Louvre Museum

Meroe, empire on the Nile

After years of preparation and several site visits, the Louvre Museum inaugurated a large exhibition on one of the most brilliant periods in the history of the Sudan: the Kingdom of Meroe. In 1997, the Institut du Monde Arabe was the first to schedule an exhibition in France exclusively dedicated to the Sudan (Sudan, Kingdoms of the Nile) that presented the Sudanese history from the Neolithic period up to Meroe. A dozen years later this new event confirms the revival of interest in or simply the discovery of the cultural richness of this country.

تمثال للملك المروي بالرمح، من تابو.

Discovered at the beginning of the 19th century by the French explorer Frédéric Cailliaud, the Meroe pyramids are the jewel of Sudan although they can only suggest the power of this kingdom that dominated the northern part of the country between 270 BC and 350 AD. The kingdom of Meroe is a very particular civilization in which African, Egyptian and Greco-Roman influences mingle. Its history remains in great part a mystery and the final key to deciphering its texts has not yet been found.

The museography of the Louvre puts great emphasis on the pieces from the museum of Khartoum which represents half of the objects shown, beside various objects from French national collections (Dobrée Natural History Museum in Nantes, Louvre Museum in Paris), British collections (Liverpool, British Museum), German collections (Berlin) and Dutch collections (Leiden).
Ceramics, inscribed stelae, jewellery, statuary and ornaments testify of the greatness of this period and everyday life of the Meroe Kingdom.

Organised by sections, the exhibition covers all the areas of daily life in Meroe from crafts to power administration, from religion to customs, all this in the light of recent research and discoveries, namely on the site of Muweis where excavations are led by Michel Baud, curator of the Nubia-Sudan section, Egyptian Antiquities Department at the Louvre Museum.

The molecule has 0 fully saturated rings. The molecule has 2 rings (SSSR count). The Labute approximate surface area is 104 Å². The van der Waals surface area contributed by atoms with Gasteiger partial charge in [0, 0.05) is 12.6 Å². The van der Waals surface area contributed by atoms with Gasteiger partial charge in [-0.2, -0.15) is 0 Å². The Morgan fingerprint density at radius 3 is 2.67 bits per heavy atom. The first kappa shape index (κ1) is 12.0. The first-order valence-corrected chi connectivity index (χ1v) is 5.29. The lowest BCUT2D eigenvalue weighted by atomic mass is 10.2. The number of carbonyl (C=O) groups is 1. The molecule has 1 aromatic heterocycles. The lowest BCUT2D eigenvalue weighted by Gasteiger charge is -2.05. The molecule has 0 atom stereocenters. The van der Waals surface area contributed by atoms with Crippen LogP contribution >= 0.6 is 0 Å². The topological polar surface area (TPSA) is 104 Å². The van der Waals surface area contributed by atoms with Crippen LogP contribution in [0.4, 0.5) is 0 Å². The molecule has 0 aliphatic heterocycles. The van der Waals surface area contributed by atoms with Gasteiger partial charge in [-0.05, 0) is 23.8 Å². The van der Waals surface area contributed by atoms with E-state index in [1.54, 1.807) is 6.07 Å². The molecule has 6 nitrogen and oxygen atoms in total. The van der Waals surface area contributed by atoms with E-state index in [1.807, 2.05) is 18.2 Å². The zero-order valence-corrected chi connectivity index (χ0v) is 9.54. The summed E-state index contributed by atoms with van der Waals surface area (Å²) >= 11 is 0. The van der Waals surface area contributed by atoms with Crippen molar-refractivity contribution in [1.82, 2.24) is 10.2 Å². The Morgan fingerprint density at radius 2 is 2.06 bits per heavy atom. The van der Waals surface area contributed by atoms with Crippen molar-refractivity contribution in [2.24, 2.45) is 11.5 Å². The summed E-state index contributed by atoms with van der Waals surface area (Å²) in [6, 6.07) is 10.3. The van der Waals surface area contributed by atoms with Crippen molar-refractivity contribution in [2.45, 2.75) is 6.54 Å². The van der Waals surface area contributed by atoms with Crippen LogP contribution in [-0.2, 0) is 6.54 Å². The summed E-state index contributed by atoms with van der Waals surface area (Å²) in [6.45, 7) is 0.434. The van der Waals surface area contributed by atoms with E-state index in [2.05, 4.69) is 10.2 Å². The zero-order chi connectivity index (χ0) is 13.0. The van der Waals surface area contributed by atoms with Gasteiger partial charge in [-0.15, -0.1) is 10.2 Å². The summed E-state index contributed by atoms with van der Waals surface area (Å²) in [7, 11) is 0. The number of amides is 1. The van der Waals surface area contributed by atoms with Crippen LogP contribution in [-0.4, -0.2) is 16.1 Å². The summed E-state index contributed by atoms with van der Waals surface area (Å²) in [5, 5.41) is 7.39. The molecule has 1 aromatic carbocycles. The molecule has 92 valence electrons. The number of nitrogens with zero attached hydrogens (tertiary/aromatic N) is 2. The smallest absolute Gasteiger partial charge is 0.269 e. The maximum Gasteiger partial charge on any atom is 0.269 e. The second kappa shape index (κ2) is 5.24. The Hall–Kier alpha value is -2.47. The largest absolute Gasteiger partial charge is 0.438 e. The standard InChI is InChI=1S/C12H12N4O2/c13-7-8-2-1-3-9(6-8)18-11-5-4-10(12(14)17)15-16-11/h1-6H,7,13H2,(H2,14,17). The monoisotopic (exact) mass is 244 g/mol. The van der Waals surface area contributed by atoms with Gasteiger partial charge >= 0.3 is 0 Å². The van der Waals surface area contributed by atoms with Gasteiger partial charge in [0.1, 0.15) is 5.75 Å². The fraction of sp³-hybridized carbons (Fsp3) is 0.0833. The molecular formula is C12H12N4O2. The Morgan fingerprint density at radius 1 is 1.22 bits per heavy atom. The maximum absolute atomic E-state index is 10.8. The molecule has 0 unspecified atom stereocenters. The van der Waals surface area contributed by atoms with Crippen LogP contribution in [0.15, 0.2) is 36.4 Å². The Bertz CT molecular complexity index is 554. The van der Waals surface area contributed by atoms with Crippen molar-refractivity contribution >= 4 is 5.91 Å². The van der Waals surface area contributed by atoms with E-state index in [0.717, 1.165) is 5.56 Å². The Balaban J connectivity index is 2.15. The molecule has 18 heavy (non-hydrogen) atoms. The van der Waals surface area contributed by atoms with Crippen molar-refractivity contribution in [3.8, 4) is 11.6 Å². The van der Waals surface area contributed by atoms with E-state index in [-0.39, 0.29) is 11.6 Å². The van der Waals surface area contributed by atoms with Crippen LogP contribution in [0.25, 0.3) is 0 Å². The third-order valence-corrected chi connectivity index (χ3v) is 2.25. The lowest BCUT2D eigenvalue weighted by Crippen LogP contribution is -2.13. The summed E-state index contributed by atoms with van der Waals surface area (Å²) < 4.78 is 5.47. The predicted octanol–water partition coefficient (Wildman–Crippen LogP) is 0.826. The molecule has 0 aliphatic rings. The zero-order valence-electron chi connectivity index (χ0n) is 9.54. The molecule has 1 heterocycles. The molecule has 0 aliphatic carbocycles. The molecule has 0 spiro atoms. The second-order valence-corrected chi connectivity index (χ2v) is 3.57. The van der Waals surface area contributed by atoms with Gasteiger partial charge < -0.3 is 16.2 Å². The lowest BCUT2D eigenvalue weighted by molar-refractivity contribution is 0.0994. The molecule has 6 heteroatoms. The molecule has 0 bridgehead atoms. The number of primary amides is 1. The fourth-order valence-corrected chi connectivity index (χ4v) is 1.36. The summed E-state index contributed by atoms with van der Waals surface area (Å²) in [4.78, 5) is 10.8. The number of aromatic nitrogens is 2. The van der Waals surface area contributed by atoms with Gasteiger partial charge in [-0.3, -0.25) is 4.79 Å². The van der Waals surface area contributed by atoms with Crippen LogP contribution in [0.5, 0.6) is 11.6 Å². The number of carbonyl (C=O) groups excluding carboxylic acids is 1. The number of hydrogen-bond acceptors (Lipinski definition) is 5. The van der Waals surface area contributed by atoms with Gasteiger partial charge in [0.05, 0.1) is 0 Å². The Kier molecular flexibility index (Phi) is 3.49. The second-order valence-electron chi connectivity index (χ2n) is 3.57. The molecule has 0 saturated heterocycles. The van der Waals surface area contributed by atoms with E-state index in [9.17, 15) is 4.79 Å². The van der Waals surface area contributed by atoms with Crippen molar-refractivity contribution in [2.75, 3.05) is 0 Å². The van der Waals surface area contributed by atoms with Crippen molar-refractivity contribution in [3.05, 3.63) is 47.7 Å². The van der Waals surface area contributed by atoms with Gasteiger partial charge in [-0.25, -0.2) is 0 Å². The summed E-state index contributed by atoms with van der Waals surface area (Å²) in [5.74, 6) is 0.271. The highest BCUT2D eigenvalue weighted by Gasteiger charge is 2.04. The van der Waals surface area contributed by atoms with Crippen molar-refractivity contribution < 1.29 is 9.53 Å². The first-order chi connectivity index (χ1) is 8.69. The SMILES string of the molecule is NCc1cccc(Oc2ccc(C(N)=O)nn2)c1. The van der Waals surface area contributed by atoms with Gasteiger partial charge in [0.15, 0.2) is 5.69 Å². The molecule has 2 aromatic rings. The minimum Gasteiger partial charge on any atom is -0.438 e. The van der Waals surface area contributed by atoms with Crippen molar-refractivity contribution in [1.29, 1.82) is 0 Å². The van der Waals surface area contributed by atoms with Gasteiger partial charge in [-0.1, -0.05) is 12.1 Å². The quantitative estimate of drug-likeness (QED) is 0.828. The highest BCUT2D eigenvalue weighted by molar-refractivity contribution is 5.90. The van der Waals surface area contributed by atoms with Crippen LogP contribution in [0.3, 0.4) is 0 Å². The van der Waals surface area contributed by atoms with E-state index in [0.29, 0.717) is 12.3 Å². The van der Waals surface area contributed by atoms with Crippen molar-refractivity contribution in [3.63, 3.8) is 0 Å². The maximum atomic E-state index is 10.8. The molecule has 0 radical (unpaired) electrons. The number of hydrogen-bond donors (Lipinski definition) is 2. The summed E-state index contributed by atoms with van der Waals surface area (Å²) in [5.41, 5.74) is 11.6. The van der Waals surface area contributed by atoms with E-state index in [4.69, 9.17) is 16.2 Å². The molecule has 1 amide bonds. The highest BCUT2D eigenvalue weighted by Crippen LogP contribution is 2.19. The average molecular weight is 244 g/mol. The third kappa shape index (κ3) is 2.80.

Located 50 km south of the capital Meroe, Muweis is a middle sized city of 16 ha which comprises two fairly dense residential areas, an industrial area and a city centre occupied by temples, civil buildings and palaces. Three seasons of locating, measuring, surveying and core sampling have enabled us to establish a global map of the site, an essential prerequisite for an exhaustive excavation which started in a temple, a palace and kilns.

This project marks a new cooperation between NCAM and the Louvre and reinforces the latter’s position as universal museum as well as living research centre in the field.

The exhibition catalogue, “Meroe, Empire on the Nile” encourages visitors to go further. It is a unique work, the first of this importance in France, which serves as a reference on the state of research on Meroitic civilization.
Members of the SFDAS have actively contributed to it by signing several articles thus reflecting the vitality of research within the team in the various areas of archaeology:

- Marie Evina, former grant-holder – “Une double tradition céramique”
- Vincent Francigny, researcher – “Nécropoles, tombes et au-delà”
- Coralie Gradel, researcher – “Méroé, royaume de relais commerciaux ?”
- Claude Rilly, director – “L’écriture et la langue de Méroé”
- Vincent Rondot, former director – “Les dieux de Méroé» ; «La maison du dieu : le temple” (with László Török)

Being especially concerned by this event, the SFDAS has contributed to it by taking care of the trip to Paris for some well-known figures from the Ministry of Culture and the Department of Antiquities of Sudan:

- Prof. Omer Hag El Zaki, member of the board of directors of the NCAM
- Dr Salah El Din Mohammed Ahmed, excavation director of the NCAM
- Prof. Youssif Fadel Hassan, chairman of the board of directors of the NCAM
- Mme Galia Gar El Nabi, deputy director of conservation of the Sudan National Museum
- Mme Iglal Mohammed Ossman El Melik, deputy director of conservation of the Sudan National Museum
- General El Zaki Ali Bushara, director of the New Modern Gallery in Khartoum

article published on 3 May 2012

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